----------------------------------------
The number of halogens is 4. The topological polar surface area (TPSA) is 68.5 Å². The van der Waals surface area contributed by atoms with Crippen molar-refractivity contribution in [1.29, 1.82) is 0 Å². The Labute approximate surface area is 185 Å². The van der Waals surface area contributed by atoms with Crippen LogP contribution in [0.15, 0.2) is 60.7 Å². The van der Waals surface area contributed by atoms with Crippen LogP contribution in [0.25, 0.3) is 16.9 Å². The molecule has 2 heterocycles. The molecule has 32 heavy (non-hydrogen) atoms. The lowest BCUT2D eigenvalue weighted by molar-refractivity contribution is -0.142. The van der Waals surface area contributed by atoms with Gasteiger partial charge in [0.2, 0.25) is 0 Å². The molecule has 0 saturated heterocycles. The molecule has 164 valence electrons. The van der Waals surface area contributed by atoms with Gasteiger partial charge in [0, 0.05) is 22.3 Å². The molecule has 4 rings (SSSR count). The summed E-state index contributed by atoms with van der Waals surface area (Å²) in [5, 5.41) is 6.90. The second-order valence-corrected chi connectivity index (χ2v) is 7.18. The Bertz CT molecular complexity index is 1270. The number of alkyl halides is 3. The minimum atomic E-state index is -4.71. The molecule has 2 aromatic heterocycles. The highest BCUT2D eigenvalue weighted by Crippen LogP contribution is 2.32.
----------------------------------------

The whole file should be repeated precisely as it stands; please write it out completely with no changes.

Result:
The number of halogens is 4. The topological polar surface area (TPSA) is 68.5 Å². The van der Waals surface area contributed by atoms with Crippen molar-refractivity contribution in [1.29, 1.82) is 0 Å². The Labute approximate surface area is 185 Å². The van der Waals surface area contributed by atoms with Crippen LogP contribution in [0.15, 0.2) is 60.7 Å². The van der Waals surface area contributed by atoms with Crippen LogP contribution in [0.25, 0.3) is 16.9 Å². The molecule has 2 heterocycles. The molecule has 32 heavy (non-hydrogen) atoms. The lowest BCUT2D eigenvalue weighted by molar-refractivity contribution is -0.142. The van der Waals surface area contributed by atoms with Gasteiger partial charge in [0.2, 0.25) is 0 Å². The molecule has 0 saturated heterocycles. The molecule has 164 valence electrons. The van der Waals surface area contributed by atoms with Gasteiger partial charge in [0, 0.05) is 22.3 Å². The molecule has 4 rings (SSSR count). The summed E-state index contributed by atoms with van der Waals surface area (Å²) in [5, 5.41) is 6.90. The second-order valence-corrected chi connectivity index (χ2v) is 7.18. The Bertz CT molecular complexity index is 1270. The number of alkyl halides is 3. The minimum atomic E-state index is -4.71. The molecule has 2 aromatic heterocycles. The highest BCUT2D eigenvalue weighted by Crippen LogP contribution is 2.32.